CISR raises peer-support awareness in USCRI panel on Syrian refugee crisis 

On Friday, May 23, CISR Trauma Rehabilitation Specialist Cameron Macauley participated in a concluding panel for the U.S. Committee for Refugees and Immigrants (USCRI)’s annual National Network Conference. The panel, from 10:45 a.m. to 12:15 p.m., featured presentations from three experts on Syrian refugees: Macauley; Office of the U.N. High Commissioner for Refugees’ (UNHCR) Senior Advisor for Government Relations and External Affairs Jana Mason; and National Geographic journalist and activist Aziz Abu Sarah (also a director at the Center for World Religions, Diplomacy, and Conflict Resolution at George Mason University). USCRI president Lavinia Limon facilitated the panel, which consisted of presentations and a 20-minute Q&A. Before introducing the panelists, Limon spoke of her visit to a camp in Jordan, stating, “I came away absolutely incensed at the terrible things these people had gone through and incensed at the national response. We’re living through a period where horror is happening … all while we’re at a conference.”

As the initial speaker, Mason provided an in-depth overview of the refugee situation in Syria to date. According to Mason, there are currently 2.8 million registered Syrian refugees, and UNHCR is prepared for 4 million before the end of the year. There is no end in sight to the conflict, and thus no foreseeable drop in refugee flow. In addition to these registered numbers, there are 6.5 million internally displaced persons (IDPs), totaling more than 9 million persons of concern. As a result, Syrian refugees and IDPs are UNHCR’s largest population of concern globally. UNHCR relief agencies and partners are forced to do vulnerability assessments when providing services. “You can only imagine how difficult it is making a vulnerability assessment when everybody is vulnerable,” Mason lamented. She also iterated several times that “this is a children’s refugee crisis.” Mason concluded, “we need development assistance now—not waiting until the crisis is over. These [host] countries need support in order to ensure that they do not close their borders to future refugees.”

In follow-up to Mason’s overview of the refugee crisis, Macauley provided an examination of psychological trauma in these refugees and how “refugees enter these camps with traumatic experiences, and then these camps provided additional layers of trauma.” When entering the camps, refugees may have post-traumatic stress disorder, anxiety, depression and other mental illnesses not currently being treated. Once there, refugees may not have access to services, or even if they do, “every aspect of socialization has been affected.” From Macauley’s research, he reports that many refugees do not feel safe even after reaching camps. The Syrian conflict has specifically seen an unparalleled amount and level of sexual violence, which Macauley explains that both sides use as a weapon. He then discusses the cultural barriers impeding healing and notes that “in a society where victims of violence are further victimized, women are forced to bury their experiences.” In order to help, Macauley has facilitated trainings on providing peer support in other countries, and CISR hopes to implement this in Iraq.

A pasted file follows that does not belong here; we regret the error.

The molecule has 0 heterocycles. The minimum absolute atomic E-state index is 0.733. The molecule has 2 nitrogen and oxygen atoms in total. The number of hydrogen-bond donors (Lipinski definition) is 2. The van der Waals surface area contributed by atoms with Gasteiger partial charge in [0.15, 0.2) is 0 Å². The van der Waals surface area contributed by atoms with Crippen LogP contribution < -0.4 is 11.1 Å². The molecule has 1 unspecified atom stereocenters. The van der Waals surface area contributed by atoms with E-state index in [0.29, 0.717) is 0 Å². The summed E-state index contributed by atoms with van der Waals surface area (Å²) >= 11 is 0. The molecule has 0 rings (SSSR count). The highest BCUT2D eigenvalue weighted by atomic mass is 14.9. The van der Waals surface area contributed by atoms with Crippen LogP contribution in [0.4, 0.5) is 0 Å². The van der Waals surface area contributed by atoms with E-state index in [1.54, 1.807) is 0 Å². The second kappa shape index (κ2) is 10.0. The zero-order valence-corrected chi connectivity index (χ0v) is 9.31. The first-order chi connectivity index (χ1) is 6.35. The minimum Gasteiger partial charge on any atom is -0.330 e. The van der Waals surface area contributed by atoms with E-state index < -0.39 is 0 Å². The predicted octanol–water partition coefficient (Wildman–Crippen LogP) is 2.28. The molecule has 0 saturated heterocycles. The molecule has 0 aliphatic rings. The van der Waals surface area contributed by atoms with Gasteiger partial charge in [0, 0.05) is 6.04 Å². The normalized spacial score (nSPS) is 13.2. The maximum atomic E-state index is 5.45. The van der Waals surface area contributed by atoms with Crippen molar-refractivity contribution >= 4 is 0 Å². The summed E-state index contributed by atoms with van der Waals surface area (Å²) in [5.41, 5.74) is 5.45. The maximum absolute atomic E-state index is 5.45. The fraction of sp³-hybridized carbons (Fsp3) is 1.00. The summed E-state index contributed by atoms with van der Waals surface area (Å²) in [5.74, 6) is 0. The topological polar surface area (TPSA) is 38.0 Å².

The last speaker, Abu Sarah, presented the results of an article he wrote for National Geographic: “Five Things I Learned in Syrian Refugees.” Abu Sarah covered five revelations:

  1.  Many refugees are not counted.
  2.  The host countries are in crisis.
  3. Children’s education is neglected.
  4. Many Syrian refugees are still in Syria.
  5. Refugee camps are like a prison.

Abu Sarah expounded upon each point and provided anecdotes from his experiences traveling to multiple camps and conducting interviews. In his presentation, he urged the conference audience to “listen to the stories, because sometimes the numbers can be overwhelming. When it gets that way, really go back and listen to the stories, because everybody has one, and it reminds us that these are more than numbers—they’re people.”

Lastly, the session featured a Q&A panel. Several questions for Macauley focused on the role and balance of psychological support, based on the tumultuous conditions. In response, Macauley emphasized the importance of peer support, which could be carried wherever peer mentors traveled, thus hopefully resulting in a larger impact. 

Sami Noble
James Madison University Class of 2015
Master of Public Administration
Intern at Center for International Stabilization and Recovery